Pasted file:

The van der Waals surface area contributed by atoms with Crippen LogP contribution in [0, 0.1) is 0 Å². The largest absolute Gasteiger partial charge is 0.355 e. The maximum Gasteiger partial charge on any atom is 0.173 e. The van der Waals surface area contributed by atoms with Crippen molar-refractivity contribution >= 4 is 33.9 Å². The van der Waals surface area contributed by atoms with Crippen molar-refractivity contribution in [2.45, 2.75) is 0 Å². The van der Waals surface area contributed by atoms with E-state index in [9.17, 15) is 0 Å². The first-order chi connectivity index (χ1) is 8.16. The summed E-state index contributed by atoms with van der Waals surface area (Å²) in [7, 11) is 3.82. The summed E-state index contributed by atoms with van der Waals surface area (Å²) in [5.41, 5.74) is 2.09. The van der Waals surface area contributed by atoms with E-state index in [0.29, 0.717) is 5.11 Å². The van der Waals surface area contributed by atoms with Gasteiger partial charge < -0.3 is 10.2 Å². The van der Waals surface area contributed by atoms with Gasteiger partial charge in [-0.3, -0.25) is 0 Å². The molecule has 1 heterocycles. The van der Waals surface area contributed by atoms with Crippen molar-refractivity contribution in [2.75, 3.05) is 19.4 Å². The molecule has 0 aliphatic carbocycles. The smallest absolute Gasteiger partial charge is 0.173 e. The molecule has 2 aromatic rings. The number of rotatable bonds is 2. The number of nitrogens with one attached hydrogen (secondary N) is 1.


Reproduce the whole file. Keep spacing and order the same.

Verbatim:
The van der Waals surface area contributed by atoms with Crippen LogP contribution in [0, 0.1) is 0 Å². The largest absolute Gasteiger partial charge is 0.355 e. The maximum Gasteiger partial charge on any atom is 0.173 e. The van der Waals surface area contributed by atoms with Crippen molar-refractivity contribution >= 4 is 33.9 Å². The van der Waals surface area contributed by atoms with Crippen molar-refractivity contribution in [2.45, 2.75) is 0 Å². The van der Waals surface area contributed by atoms with E-state index in [9.17, 15) is 0 Å². The first-order chi connectivity index (χ1) is 8.16. The summed E-state index contributed by atoms with van der Waals surface area (Å²) in [7, 11) is 3.82. The summed E-state index contributed by atoms with van der Waals surface area (Å²) in [5.41, 5.74) is 2.09. The van der Waals surface area contributed by atoms with E-state index in [0.29, 0.717) is 5.11 Å². The van der Waals surface area contributed by atoms with Gasteiger partial charge < -0.3 is 10.2 Å². The van der Waals surface area contributed by atoms with Gasteiger partial charge in [-0.3, -0.25) is 0 Å². The molecule has 1 heterocycles. The van der Waals surface area contributed by atoms with Crippen molar-refractivity contribution in [2.75, 3.05) is 19.4 Å². The molecule has 0 aliphatic carbocycles. The smallest absolute Gasteiger partial charge is 0.173 e. The molecule has 2 aromatic rings. The number of rotatable bonds is 2. The number of nitrogens with one attached hydrogen (secondary N) is 1.